The 2007 JIB awards are here and Kumah is very honored to be nominated EIGHT times. Round one voting starts Sunday night (Israel time) so check back here for details on how to vote.

Kumah was nominated for the following awards:

  • Best Group Blog
  • Best Pro-Israel Advocacy Blog
  • Best Slice of Life in Israel Blog
  • Best Jewish Religious Post
  • Best Humor Post
  • Best Live Event Coverage Post
  • Best Designed
  • Best Contribution / Blog that Made a Difference

Aside from those, Kumah bloggers (blogging elsewhere) were nominated for another 6 awards.

Malkah's Eyshet Chayil was nominated for Best Kosher Food/Recipe Post

Ze'ev's Israel Perspectives was nominated for Best Right-Wing Political Blog

And your's truly's Point of Pinchas was nominated for Best Personal Blog, Best Photo/Graphics Blog, Best Series, and Best Picture or Video in a Post

Congratulations to the whole team on these well deserved nominations and good luck to everyone!

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Monday, April 02, 2007

Found: Real Israeli ish






You know when you're looking for something and no matter what you do, you can't find it, but when you're not looking for it, poof it appears... Well during one of my rants, I spoke about the Israeli that I was raised looking up to, and desiring to emulate, and how I can't seem to find them any more. Well I found ONE!!! A real one, the one that has no clue about politics or what "should" be done, instead, just does what he feels is right for his nation and his people, and asks questions later. The one that can take you down, with one hand behind his back, blindfolded, with a rubber band. The invincible lion of Israel.

So it all started when I needed a car service to the airport. I knew there was going to be a snowstorm over the weekend, so I didn't want to park my car in long term parking, because I don't do well with shovels and cold. After calling some places, the lowest price I got was $25 to JFK. My roommate told me about one more car service that is run by Israeli's, and I decided to give them a shot.



Me: "hi, how much is it to JFK"

Car Guy: "eh where you coming from"

Me: "Brooklyn"

Car Guy: "eh ok ok, for you 35"

Me: "um well I just called safe way, and their price is 25, can you do better"

Car Guy: "eh, what, no way, the lowest 32"

Me: "hum, well they said 25, I can make a conference call with you"

Car Guy: "eh, um, ok, hold on"

New Car Guy (way worse accent): "What you want?"

Me: "um, a car to JFK for 25"

New Car Guy: "listen, we are Jews, we keep kosher, we don't get subsidized by the government, the lowest I can give you is 30"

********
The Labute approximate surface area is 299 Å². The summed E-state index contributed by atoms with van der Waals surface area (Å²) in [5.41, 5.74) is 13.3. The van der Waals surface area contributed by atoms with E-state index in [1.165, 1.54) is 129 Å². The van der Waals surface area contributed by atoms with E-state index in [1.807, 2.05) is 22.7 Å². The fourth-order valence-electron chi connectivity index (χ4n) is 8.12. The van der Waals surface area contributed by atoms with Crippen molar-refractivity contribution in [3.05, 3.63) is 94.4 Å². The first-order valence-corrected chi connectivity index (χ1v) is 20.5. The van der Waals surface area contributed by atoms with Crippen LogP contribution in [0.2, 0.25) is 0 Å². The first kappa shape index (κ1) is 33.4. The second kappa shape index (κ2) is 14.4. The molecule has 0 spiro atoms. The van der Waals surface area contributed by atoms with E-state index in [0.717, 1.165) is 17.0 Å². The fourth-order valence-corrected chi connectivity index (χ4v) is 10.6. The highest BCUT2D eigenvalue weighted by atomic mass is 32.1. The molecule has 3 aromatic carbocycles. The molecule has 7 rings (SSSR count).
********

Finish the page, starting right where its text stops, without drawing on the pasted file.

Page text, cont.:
Me: (my Jewish consciousness kicking in) "ok fine, but you have to come on time"

Okay, so the conversation should have told me something about this car service, but that was nothing compared to the guy that came to pick me up... As suspected, he was 10 minutes late, first sign of a true Israeli. He pulls up in a huge SUV, while yelling at someone on the phone. He motions for me to come, and realizing that he wasn't going to help me with my luggage, I began lugging it myself. He told me I had to sit in the front seat, since he didn't have a license for taxi service to an airport, second sign. So I get into the car (it was green, so that made me happy), he asks me how I am going to pay, and I said I gave the dispatcher my credit card already. I can tell he was upset, so I asked if everything was okay, he said he doesn't like to take credit, only cash. So I'm like, well, he already charged my credit card, but I'll give you a tip in cash; that perked him up little.

We started making small talk, nothing major. He was being very cautious with his questions, and I was like, I don't care, just get me to JFK on time, and it's all good. But then he asks where I'm from, I say "FL what about you?" He responds with an astonished "What you mean, Israel of course." I respond with a sarcastic "Yeh okay, so what are you doing here?" And here comes his excuse "well I have to be here for a couple of months, but I am going back soon, there is no place like Israel, its my home, its where you can really live." Humm, I think, maybe this guy has something there, let's have some fun.